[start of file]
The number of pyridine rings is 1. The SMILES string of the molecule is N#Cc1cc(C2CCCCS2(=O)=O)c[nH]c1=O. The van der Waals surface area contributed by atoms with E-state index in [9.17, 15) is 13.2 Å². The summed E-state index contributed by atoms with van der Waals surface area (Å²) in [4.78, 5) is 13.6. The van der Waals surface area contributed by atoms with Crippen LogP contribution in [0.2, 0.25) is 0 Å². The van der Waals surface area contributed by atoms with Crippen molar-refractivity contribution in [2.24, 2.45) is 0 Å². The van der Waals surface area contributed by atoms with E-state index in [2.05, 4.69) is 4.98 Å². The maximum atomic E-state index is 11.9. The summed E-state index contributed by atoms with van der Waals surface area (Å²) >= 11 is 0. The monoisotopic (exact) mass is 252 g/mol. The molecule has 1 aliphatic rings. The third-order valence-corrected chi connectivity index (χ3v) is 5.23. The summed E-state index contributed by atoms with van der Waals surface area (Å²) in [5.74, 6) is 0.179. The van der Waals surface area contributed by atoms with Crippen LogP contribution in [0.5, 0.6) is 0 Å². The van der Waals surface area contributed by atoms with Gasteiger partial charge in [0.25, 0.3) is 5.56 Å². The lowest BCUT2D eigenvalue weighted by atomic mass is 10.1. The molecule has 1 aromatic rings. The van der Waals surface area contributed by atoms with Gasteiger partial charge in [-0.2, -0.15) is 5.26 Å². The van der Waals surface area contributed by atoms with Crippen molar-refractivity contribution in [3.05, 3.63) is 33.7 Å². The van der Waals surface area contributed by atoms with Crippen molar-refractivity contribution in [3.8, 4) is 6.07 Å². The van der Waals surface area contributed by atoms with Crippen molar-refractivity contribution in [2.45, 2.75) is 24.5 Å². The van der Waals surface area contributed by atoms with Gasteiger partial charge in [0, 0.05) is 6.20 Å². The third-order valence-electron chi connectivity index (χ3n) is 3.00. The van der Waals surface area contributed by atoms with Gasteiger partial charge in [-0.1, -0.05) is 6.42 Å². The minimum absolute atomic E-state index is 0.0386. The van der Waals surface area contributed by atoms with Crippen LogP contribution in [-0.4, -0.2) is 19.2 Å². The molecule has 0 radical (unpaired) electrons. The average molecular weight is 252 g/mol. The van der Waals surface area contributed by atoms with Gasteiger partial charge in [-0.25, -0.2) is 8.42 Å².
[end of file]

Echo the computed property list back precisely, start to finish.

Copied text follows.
The number of pyridine rings is 1. The SMILES string of the molecule is N#Cc1cc(C2CCCCS2(=O)=O)c[nH]c1=O. The van der Waals surface area contributed by atoms with E-state index in [9.17, 15) is 13.2 Å². The summed E-state index contributed by atoms with van der Waals surface area (Å²) in [4.78, 5) is 13.6. The van der Waals surface area contributed by atoms with Crippen LogP contribution in [0.2, 0.25) is 0 Å². The van der Waals surface area contributed by atoms with Crippen molar-refractivity contribution in [2.24, 2.45) is 0 Å². The van der Waals surface area contributed by atoms with E-state index in [2.05, 4.69) is 4.98 Å². The maximum atomic E-state index is 11.9. The summed E-state index contributed by atoms with van der Waals surface area (Å²) >= 11 is 0. The monoisotopic (exact) mass is 252 g/mol. The molecule has 1 aliphatic rings. The third-order valence-corrected chi connectivity index (χ3v) is 5.23. The summed E-state index contributed by atoms with van der Waals surface area (Å²) in [5.74, 6) is 0.179. The van der Waals surface area contributed by atoms with Crippen LogP contribution in [0.5, 0.6) is 0 Å². The van der Waals surface area contributed by atoms with Gasteiger partial charge in [0.25, 0.3) is 5.56 Å². The lowest BCUT2D eigenvalue weighted by atomic mass is 10.1. The molecule has 1 aromatic rings. The van der Waals surface area contributed by atoms with Gasteiger partial charge in [-0.2, -0.15) is 5.26 Å². The van der Waals surface area contributed by atoms with Crippen molar-refractivity contribution in [3.05, 3.63) is 33.7 Å². The van der Waals surface area contributed by atoms with Crippen molar-refractivity contribution in [3.8, 4) is 6.07 Å². The van der Waals surface area contributed by atoms with Crippen molar-refractivity contribution in [2.45, 2.75) is 24.5 Å². The van der Waals surface area contributed by atoms with Gasteiger partial charge in [0, 0.05) is 6.20 Å². The third-order valence-electron chi connectivity index (χ3n) is 3.00. The van der Waals surface area contributed by atoms with Gasteiger partial charge in [-0.1, -0.05) is 6.42 Å². The minimum absolute atomic E-state index is 0.0386. The van der Waals surface area contributed by atoms with Crippen LogP contribution in [-0.4, -0.2) is 19.2 Å². The molecule has 0 radical (unpaired) electrons. The average molecular weight is 252 g/mol. The van der Waals surface area contributed by atoms with Gasteiger partial charge in [-0.25, -0.2) is 8.42 Å².